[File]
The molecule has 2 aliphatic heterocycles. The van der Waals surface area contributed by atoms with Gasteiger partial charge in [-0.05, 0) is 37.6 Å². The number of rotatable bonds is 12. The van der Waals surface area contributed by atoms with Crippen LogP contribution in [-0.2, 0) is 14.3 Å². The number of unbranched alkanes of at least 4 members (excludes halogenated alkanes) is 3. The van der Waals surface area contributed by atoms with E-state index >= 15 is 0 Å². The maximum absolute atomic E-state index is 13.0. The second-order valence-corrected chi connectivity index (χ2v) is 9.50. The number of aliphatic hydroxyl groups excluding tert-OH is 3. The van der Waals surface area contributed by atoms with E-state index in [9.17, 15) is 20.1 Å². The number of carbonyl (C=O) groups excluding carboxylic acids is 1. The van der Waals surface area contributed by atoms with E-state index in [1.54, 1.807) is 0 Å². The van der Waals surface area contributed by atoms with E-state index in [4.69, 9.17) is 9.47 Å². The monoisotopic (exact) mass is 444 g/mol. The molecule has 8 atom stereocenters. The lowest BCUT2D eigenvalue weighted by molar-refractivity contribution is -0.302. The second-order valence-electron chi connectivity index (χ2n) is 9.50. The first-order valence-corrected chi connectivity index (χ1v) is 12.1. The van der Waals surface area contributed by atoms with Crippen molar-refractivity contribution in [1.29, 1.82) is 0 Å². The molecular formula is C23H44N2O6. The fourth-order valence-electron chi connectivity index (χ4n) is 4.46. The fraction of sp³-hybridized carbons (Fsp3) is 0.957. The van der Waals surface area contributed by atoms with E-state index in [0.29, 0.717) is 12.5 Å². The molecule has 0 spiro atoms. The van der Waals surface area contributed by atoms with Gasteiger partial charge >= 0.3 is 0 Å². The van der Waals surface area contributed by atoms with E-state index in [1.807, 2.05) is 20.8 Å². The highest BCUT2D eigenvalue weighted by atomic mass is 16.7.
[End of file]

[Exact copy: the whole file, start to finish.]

The molecule has 2 aliphatic heterocycles. The van der Waals surface area contributed by atoms with Gasteiger partial charge in [-0.05, 0) is 37.6 Å². The number of rotatable bonds is 12. The van der Waals surface area contributed by atoms with Crippen LogP contribution in [-0.2, 0) is 14.3 Å². The number of unbranched alkanes of at least 4 members (excludes halogenated alkanes) is 3. The van der Waals surface area contributed by atoms with E-state index >= 15 is 0 Å². The maximum absolute atomic E-state index is 13.0. The second-order valence-corrected chi connectivity index (χ2v) is 9.50. The number of aliphatic hydroxyl groups excluding tert-OH is 3. The van der Waals surface area contributed by atoms with E-state index in [9.17, 15) is 20.1 Å². The number of carbonyl (C=O) groups excluding carboxylic acids is 1. The van der Waals surface area contributed by atoms with E-state index in [1.54, 1.807) is 0 Å². The van der Waals surface area contributed by atoms with E-state index in [4.69, 9.17) is 9.47 Å². The monoisotopic (exact) mass is 444 g/mol. The molecule has 8 atom stereocenters. The lowest BCUT2D eigenvalue weighted by molar-refractivity contribution is -0.302. The second-order valence-electron chi connectivity index (χ2n) is 9.50. The first-order valence-corrected chi connectivity index (χ1v) is 12.1. The van der Waals surface area contributed by atoms with Crippen molar-refractivity contribution in [1.29, 1.82) is 0 Å². The molecular formula is C23H44N2O6. The fourth-order valence-electron chi connectivity index (χ4n) is 4.46. The fraction of sp³-hybridized carbons (Fsp3) is 0.957. The van der Waals surface area contributed by atoms with E-state index in [0.29, 0.717) is 12.5 Å². The molecule has 0 spiro atoms. The van der Waals surface area contributed by atoms with Gasteiger partial charge >= 0.3 is 0 Å². The van der Waals surface area contributed by atoms with E-state index in [1.807, 2.05) is 20.8 Å². The highest BCUT2D eigenvalue weighted by atomic mass is 16.7.